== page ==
I have become more convinced than ever our global economy is confronting a growing obstacle in the form of human-obsolescence on the producer side. Sure we need consumers to buy goods and services, but our demand for workers to supply them languishes without signs of a turnaround. (Which also explains the lack of consumers, duh.)
It is hard to look at technology and not see the the reason. The recession has had the odd consequence of promoting technical upgrades to lower production costs, lowering even further the need for people.
The question for me is not when where will the consumers come from, but what will they do to earn a living?
FEAR of displacement from one's job by a superefficient machine is as old as modern economic growth (which is to say, about two centuries old). It is somewhat surprising that there has not been more made of the possibility of technological unemployment during the recent recession and lacklustre recovery. Technological unemployment was widely cited as a problem in the 1920s and 1930s, a time during which productivity was soaring, inequality and unemployment were high, and instability was the norm.The standard answer is education, but there are signs that solution isn't working like it used to as well. Demand for college graduates is slow, salaries are dropping, and meanwhile education costs spiral upwards.
The argument that rapid technological change may be generating labour market problems is given a lift in an interesting new ebook by Erik Brynjolfsson and Andrew McAfee, entitled Race against the machine. The opening chapter attempts to cast the book as a means to understand present high unemployment, which is a little unfortunate; most of current labour market weakness can be explained by weak growth, and weak growth is well explained by weak demand. It is, however, a useful contribution to the discussion of what has gone wrong in the American economy in recent decades.
The stylised facts of that poor performance are increasingly well known. Real median income has stagnated, especially over the last decade. Inequality has risen dramatically, driven by huge increases in top incomes. Employment growth has disappointed. At least some of the blame for all of this, the authors argue, can be laid at the foot of new technology. It's an interesting twist on the themes developed by Tyler Cowen in his ebook The great stagnation. Mr Cowen argues that a major slowdown in innovation is constraining potential growth, while new progress in information technology isn't providing benefits to most workers. Mssrs Brynjolfsson and McAfee tweak the argument, writing that innovation has been gathering pace and having an increasing impact on labour markets. In a nutshell, new technologies are displacing workers faster than the economy can find new uses for them. [More worth reading]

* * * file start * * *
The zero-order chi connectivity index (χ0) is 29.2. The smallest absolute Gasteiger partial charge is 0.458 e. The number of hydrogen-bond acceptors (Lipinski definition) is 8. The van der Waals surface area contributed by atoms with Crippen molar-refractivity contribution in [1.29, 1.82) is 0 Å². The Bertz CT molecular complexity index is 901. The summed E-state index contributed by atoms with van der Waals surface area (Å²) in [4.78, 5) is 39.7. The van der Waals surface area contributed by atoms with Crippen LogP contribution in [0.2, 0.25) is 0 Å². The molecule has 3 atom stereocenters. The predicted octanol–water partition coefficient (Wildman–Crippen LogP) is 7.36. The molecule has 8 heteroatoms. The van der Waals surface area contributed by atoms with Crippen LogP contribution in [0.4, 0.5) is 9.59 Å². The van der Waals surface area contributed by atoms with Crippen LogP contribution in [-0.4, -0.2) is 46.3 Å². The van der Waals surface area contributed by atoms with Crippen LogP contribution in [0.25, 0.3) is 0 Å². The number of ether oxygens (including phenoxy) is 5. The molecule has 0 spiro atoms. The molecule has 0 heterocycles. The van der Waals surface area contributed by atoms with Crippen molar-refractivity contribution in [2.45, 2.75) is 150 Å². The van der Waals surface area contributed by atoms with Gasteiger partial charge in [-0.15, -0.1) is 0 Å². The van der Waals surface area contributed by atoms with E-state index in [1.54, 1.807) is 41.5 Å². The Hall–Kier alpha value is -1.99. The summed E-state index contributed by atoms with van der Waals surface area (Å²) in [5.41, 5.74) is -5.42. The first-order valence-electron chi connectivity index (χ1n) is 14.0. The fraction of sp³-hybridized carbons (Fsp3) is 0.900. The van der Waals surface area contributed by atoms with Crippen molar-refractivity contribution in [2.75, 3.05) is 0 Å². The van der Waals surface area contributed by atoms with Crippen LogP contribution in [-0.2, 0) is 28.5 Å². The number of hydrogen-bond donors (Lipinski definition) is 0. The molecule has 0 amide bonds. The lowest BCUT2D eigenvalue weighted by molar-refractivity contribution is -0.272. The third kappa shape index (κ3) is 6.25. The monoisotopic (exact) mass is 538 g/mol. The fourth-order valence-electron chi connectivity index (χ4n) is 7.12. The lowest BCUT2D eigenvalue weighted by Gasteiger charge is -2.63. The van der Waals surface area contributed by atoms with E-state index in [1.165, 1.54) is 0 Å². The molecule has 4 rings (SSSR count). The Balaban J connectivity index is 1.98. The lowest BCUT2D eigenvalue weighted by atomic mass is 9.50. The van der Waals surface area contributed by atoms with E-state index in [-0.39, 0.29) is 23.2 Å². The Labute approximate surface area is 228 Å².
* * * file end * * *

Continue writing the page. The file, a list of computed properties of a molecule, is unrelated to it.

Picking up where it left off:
Adding more graduates to this scenario seems like pouring fuel on the fire to me. What is often ignored is technology is replacing all kinds of workers - not just those on assembly lines. In fact, the very lowest level jobs may be the most secure: hotel maids, garbage collectors, nurses aides, janitorial workers, etc.
Stanley Aronowitz and William DiFazio wrote a pretty gloomy book in 1994 with the striking title, The Jobless Future. Here is a Harvard Educational Review discussion of the book (link). What is most discomforting in reading the book today is the degree to which the factors they identify seem to be today's headlines. What does jobless mean here? In a word, it means that the US and other OECD countries will never recover the number and quality of jobs they need in order to regain the middle class affluence they had in the 1950s and 1960s. The future will involve work -- but not enough jobs to ensure a low unemployment rate. Here is their assessment in 1994:I cannot see why our profession will be exempt. In fact, only land ownership seems to be a guarantee against displacement: when your buy a farm, you buy the right to name the farmer.
For there is no doubt that we have yet to feel the long-term effects on American living standards that will result from the elimination of well-paid professional, technical, and production jobs. At the same time, nearly everyone admits that many of these jobs are gone forever. (xi)The central structural factors they identified in 1994 are still key parts of our economic environment today: technology innovation replacing labor, rising productivity producing persistently flat labor demand, shifts in the structure of the economy towards finance and service sectors, and internationalization of production. [More gloomy pondering]
We are currently in the process of attracting many young and youngish farmer aspirants back to rural America. More than a few I suspect are doing so because of lack of alternatives such as mentioned above. Like professions such as law, medicine, administration, management, etc. demand for workers in our industry - regardless of how highly trained - will be limited.
We know what happens when labor demand falters. It can be seen in history books in examples as diverse as Middle Age economies (guilds) to the USSR (an economy based on who you knew). Jobs will be THE commodity of the future, I'm afraid. And the social and economic gaps between those who do and do not have one will widen and worsen.